The Government's 'State Secrets' Privilege May Not Be as Iron-Clad as It Thinks

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The government's go-to excuse for shielding its surveillance programs its also its most foolproof. We can't tell you about our programs — or if they even exist — they argue, because to do so would put our national security at risk. On Monday, a federal judge dealt that argument a significant blow — in one lawsuit, anyway.

That suit was filed in 2008 by the Electronic Frontier Foundation following revelations from whistleblower Mark Klein about the National Security Agency tapping AT&T's network traffic in San Francisco. Over the ensuing five years, the state blocked EFF's lawsuit aimed at halting the spying. Eventually, the government resorted to the invocation of "state secrets privilege," the argument that disclosing evidence related to the case (e.g., the existence of the wiretapping Klein reported) would itself constitute a threat to national security.

On Monday, Judge Jeffrey White of the District Court of Northern California agreed with the EFF that the government's state secrets claim in this lawsuit should be rejected. If you'd like to read the full order, go for it. Not being legal experts, though, we spoke with EFF senior staff attorney Lee Tien, who explained the implications and next steps. State secrets claims, Tien said, have been "a very powerful weapon for the government to block certain lawsuits." He gave an example. If the government is prosecuting you using surveillance that you don't know how it got, even if you ask for it, you might not see the evidence against you. "Normally, the government can be like, 'tough shit,'" he said.

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But when Congress passed the Foreign Intelligence Surveillance Act, it included a system for bypassing state secrets claims. FISA's section 1806(f) allows a presiding judge to consider secret evidence and determine whether or not it is legal — without making that evidence public. If practical, the judge could allow the defendant's counsel to participate in arguments, though Tien notes this rarely happens. "The point is that under the FISA procedure, the government has to submit documents that the judge can consider." Without the FISA option, the EFF notes, "the government could potentially violate the law and Constitution as it sees fit, and—just by stamping 'STATE SECRET' on the top of their actions—those injured by their actions would be denied justice." In many cases, it's done essentially that.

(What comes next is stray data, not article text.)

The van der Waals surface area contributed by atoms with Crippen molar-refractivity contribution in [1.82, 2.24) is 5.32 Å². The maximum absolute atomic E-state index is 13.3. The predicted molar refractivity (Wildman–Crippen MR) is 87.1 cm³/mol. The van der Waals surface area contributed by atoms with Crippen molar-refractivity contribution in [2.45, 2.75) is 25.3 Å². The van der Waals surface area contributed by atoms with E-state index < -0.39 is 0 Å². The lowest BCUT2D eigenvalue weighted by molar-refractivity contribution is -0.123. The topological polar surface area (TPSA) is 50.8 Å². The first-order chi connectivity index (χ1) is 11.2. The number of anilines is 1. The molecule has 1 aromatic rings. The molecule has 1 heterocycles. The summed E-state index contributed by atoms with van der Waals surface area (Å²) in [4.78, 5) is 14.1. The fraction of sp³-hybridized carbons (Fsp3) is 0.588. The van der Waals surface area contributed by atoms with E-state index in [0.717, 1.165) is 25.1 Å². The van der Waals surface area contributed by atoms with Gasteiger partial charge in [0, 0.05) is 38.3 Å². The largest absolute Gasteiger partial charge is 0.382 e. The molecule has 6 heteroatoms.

The court's decision doesn't mean that the next step is judicial review of the evidence of NSA wiretaps in San Francisco. The government can challenge it, for example. And both sides will return to court in August to answer questions posed by the judge.

One of which is how the government wants to proceed. Following the Edward Snowden leaks, after all, it's in an awkward position. "Every time there's a new leak," Tien said, "the world changes as far as the level of secrecy around a particular thing, and there are all these ripple effects." When evidence of PRISM was revealed, for example, the government had to assess if it would acknowledge details of the leak, which other components of its electronic surveillance was at risk, and so on. "Even though something is out, they haven't figured out what they have to say — what the logically have to say, what they politically want to say."

Which is one of the reasons that yesterday's legal determination that the NSA's surveillance processes can't rely on state secrets claims probably won't itself have immediate, broader legal implications. The agency has replied to some Freedom of Information Act requests refusing to confirm or deny the existence of individual citizens' phone metadata, for example. And technically, Tien points out, the only information acknowledged by the government stemmed from Snowden's leak: a ninety-day collection of data from Verizon. The government is still figuring out where the lines on this are drawn. "I think we're still in kind of a flux-y period as the governement is trying to figure out how to have a coherent position on the effects of the Snowden leaks," Tien said. This decision doesn't kick any doors open.

Nor does Tien think Snowden's leaks were key to the decision. "The legal argument" for rejecting a state secrets claim "has always been a very solid," he said, "since two things about it sort of makes no sense. One, it's crazy to think that Congress can't do something that affects the privilege." The FISA legislation came in 1978; the Supreme Court decision on secrets was in the 1950s. "Two, the way the statute is set up to allow this very specific procedure," which clearly trumps that sort of protection.

"I think there are more legal questions coming down the pike," Tien said. If revelations about the NSA's activity continue, that will probably end up an understatement.

Photo: NSA chief Keith Alexander, testifying before Congress last month. (AP)

This article is from the archive of our partner The Wire.